Finally, secure real-time scheduling on the Linux desktop can be become a reality. Linux 2.6.25 gained Real-Time Group Scheduling, a feature which allows to limit the amount of CPU time real-time processes and threads may consume.
Traditionally on Linux real-time scheduling was limited to priviliged processes, because RT processes can lock up the machine if they enter a busy loop. Scheduling is effectively disabled for them -- they can do whatever they want and are (almost) never preempted by the kernel in what they are doing. In 2.6.12 RLIMIT_RTPRIO was introduced. It's a resource limit which opened up real-time scheduling for normal user processes. However the ability to lock up the machine for RT processes was not touched by this. When using /usr/security/limits.conf to raise this limit for specific users they'd gain the ability to lock up your machine.
Due to this raising this limit is a task that is left to the administrator on all current distros. Shipping a distro with the limit raised by default is shipping a distro where local users can easily freeze their machines.
It was always possible to write "watchdog" tools that could supervise RT processes by running on a higher RT priority and checking the CPU load imposed by the process on the system. However, to this point it was not possible in any way that would actually be secure (so that processes cannot escape the watchdog by forking), that wouldn't require lots of work in the watchdog (which is a bad idea since it runs at a very high RT priority, thus while it doing its stuff it will block the important RT processes from running), or that wouldn't be totally ugly.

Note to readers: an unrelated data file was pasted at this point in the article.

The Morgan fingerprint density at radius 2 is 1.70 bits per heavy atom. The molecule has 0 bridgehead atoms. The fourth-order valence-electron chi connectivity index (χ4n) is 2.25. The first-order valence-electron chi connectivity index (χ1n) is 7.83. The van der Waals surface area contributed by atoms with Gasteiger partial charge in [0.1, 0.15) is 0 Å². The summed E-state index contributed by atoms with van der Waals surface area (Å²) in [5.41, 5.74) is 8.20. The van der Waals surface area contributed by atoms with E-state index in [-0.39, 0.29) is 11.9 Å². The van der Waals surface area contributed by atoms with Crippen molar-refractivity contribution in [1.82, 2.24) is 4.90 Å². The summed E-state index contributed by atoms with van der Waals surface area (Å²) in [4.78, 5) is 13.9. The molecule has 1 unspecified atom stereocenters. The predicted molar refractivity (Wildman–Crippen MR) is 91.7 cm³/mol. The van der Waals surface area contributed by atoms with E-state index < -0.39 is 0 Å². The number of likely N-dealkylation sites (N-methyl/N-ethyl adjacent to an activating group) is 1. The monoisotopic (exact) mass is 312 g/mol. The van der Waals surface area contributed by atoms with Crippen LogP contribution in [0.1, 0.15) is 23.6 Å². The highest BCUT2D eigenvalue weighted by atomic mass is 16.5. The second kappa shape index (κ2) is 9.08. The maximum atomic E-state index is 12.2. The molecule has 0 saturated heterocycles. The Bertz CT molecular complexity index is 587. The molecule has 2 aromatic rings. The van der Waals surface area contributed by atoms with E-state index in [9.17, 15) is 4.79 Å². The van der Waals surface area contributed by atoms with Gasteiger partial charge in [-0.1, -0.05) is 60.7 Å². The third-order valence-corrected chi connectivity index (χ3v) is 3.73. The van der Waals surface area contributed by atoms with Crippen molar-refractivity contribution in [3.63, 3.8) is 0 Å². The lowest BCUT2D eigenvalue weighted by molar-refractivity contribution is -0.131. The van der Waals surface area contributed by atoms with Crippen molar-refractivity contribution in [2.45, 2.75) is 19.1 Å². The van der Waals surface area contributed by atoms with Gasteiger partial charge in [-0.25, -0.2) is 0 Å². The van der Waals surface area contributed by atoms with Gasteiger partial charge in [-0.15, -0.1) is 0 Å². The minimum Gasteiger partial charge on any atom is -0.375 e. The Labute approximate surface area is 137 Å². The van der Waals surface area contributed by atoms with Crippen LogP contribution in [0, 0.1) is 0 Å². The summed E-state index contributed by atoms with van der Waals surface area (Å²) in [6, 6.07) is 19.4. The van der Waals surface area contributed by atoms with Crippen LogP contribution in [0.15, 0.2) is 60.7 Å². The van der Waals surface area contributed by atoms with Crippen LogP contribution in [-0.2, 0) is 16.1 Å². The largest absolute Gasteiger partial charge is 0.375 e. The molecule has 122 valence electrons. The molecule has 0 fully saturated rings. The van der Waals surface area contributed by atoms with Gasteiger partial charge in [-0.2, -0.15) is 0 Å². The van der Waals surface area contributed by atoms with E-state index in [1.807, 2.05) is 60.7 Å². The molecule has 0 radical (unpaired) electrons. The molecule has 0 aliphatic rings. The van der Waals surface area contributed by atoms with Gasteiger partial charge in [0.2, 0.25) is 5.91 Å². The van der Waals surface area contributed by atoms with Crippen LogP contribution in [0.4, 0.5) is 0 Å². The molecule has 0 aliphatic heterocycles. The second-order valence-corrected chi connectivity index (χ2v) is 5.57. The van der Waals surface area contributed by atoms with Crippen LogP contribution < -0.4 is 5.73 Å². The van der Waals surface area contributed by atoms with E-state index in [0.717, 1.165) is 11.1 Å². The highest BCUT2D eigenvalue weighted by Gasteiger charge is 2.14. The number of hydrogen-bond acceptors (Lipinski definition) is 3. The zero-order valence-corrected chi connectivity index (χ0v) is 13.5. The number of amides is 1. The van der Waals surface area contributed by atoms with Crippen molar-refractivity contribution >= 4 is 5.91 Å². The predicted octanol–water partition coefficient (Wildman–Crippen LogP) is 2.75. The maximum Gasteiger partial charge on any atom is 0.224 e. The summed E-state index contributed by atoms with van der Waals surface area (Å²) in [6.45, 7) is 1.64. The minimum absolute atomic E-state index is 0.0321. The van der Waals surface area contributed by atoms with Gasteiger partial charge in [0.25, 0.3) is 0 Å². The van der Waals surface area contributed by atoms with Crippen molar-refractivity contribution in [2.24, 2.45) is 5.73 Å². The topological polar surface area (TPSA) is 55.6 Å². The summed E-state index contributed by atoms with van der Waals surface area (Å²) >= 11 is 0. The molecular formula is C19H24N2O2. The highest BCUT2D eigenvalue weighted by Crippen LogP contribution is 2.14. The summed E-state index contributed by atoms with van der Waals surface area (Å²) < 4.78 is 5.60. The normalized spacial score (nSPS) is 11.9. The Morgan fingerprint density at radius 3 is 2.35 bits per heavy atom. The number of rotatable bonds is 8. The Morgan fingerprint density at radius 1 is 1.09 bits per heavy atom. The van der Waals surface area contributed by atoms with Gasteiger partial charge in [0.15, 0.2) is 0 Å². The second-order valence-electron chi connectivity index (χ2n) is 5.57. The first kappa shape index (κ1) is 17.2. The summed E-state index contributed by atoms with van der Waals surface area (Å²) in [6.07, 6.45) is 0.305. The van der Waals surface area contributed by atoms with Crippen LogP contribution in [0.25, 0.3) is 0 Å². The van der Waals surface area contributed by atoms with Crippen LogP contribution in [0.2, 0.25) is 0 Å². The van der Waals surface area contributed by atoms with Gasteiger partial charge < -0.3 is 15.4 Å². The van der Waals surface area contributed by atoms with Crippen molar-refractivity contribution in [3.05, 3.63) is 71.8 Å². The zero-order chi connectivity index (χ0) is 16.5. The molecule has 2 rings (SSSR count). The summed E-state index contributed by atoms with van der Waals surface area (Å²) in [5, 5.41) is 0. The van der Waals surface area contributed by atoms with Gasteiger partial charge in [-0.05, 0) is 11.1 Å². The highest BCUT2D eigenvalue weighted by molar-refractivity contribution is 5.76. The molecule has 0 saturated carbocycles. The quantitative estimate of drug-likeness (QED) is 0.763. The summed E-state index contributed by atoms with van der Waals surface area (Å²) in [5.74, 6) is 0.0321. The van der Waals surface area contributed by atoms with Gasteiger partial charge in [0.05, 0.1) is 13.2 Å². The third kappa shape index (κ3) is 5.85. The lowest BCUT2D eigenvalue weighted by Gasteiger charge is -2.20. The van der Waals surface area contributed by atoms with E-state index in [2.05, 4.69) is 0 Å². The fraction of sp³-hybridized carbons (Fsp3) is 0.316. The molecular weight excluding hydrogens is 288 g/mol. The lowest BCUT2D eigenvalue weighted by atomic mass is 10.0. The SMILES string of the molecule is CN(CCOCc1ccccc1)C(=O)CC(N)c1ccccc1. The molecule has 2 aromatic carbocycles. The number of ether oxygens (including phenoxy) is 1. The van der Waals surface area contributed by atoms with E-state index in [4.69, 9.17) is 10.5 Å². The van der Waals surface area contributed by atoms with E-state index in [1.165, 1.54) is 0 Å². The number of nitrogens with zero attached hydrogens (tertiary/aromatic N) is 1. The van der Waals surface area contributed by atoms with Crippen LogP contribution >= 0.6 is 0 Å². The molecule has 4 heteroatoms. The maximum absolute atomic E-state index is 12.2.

Real-Time Group Scheduling solves the problem. It is now possible to create a cgroup for the processes to supervise. The processes cannot escape the cgroup by forking. Then, by manipulating the cpu.rt_runtime_us property of the cgroup a certain amount of RT CPU time can be assigned to the cgroup -- processes in the group cannot spend more time than this limit per one period of time. (The period length can be controlled globally via /proc/sys/kernel/sched_rt_period_us).
To demonstrate this I wrote a tool rtwatch which implements this technique in a watchdog tool that is SUID root, creates a cgroup, and forks off a user defined process inside, it with raised RLIMIT_PTPRIO but normal user priviliges. The child process can then acquire RT scheduling but never consume more CPU than allowed by the cgroup, with no option to lock up the machine anymore.
How to use this?
$ rtwatch 5 rtcpuhogger
This will start the process rtcpuhogger and grant it 5% of the available CPU time. To make sure that this is not misused by the user rtwatch will refuse to assign more than 50% CPU time to a single child. Since RT scheduling is all about determinism it is not possible to assign more than 100% CPU time (globally in sum) to all RT processes this way. Also, rtwatch will always make sure that 5% will be left for other tasks.
To work, rtwatch needs to run on Linux 2.6.25 with CONFIG_RT_GROUP_SCHED enabled. Unfortunately the Fedora kernel is not compiled this way, yet.
Why is all this so great? Those who attended my talk Practical Real-Time Programming in Userspace at Linux.conf.au 2008 (or watched the video) will know that besides the fact that I'd love to enable RT support for PulseAudio in Fedora in coming releases by default I'd also love to see RT programming more often used in desktop applications. Everywhere were the CPU time spent on a specific process should not depend on the overall system load, but solely on the time constraints of the job itself and what is process needs RT scheduling should be enabled. Examples for this are music or movie playback (the movie player should have enough time to decode one frame every 25th of a second, regardless what else is running on the system), fancy animations, quick reactions to user actions (i.e. updating the mouse cursor). All this for a machine that is snappier and more responsive with shorter latencies, regardless what else happens on the machine.
The day before yesterday, when Linux 2.6.25 was released, we came a big step closer to this goal.